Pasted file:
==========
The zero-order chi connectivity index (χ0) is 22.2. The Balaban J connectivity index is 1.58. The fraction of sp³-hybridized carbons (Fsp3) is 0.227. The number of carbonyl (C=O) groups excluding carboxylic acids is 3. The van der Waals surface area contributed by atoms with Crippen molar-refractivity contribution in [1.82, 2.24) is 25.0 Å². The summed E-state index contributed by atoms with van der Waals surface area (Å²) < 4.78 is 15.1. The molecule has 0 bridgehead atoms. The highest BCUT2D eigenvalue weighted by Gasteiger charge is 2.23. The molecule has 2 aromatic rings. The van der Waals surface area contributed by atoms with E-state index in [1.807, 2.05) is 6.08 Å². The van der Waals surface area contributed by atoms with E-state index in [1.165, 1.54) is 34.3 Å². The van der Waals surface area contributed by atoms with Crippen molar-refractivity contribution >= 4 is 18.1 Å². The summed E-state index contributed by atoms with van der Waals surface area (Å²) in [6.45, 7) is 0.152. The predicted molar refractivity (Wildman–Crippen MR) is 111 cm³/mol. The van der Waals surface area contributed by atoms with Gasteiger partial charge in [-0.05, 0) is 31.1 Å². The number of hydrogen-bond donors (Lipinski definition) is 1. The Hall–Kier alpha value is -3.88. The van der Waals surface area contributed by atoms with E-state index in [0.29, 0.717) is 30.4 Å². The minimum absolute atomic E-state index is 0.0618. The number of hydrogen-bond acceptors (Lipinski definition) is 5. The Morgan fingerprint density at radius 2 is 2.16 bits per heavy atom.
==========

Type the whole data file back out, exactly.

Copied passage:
The zero-order chi connectivity index (χ0) is 22.2. The Balaban J connectivity index is 1.58. The fraction of sp³-hybridized carbons (Fsp3) is 0.227. The number of carbonyl (C=O) groups excluding carboxylic acids is 3. The van der Waals surface area contributed by atoms with Crippen molar-refractivity contribution in [1.82, 2.24) is 25.0 Å². The summed E-state index contributed by atoms with van der Waals surface area (Å²) < 4.78 is 15.1. The molecule has 0 bridgehead atoms. The highest BCUT2D eigenvalue weighted by Gasteiger charge is 2.23. The molecule has 2 aromatic rings. The van der Waals surface area contributed by atoms with E-state index in [1.807, 2.05) is 6.08 Å². The van der Waals surface area contributed by atoms with E-state index in [1.165, 1.54) is 34.3 Å². The van der Waals surface area contributed by atoms with Crippen molar-refractivity contribution >= 4 is 18.1 Å². The summed E-state index contributed by atoms with van der Waals surface area (Å²) in [6.45, 7) is 0.152. The predicted molar refractivity (Wildman–Crippen MR) is 111 cm³/mol. The van der Waals surface area contributed by atoms with Gasteiger partial charge in [-0.05, 0) is 31.1 Å². The number of hydrogen-bond donors (Lipinski definition) is 1. The Hall–Kier alpha value is -3.88. The van der Waals surface area contributed by atoms with E-state index in [0.29, 0.717) is 30.4 Å². The minimum absolute atomic E-state index is 0.0618. The number of hydrogen-bond acceptors (Lipinski definition) is 5. The Morgan fingerprint density at radius 2 is 2.16 bits per heavy atom.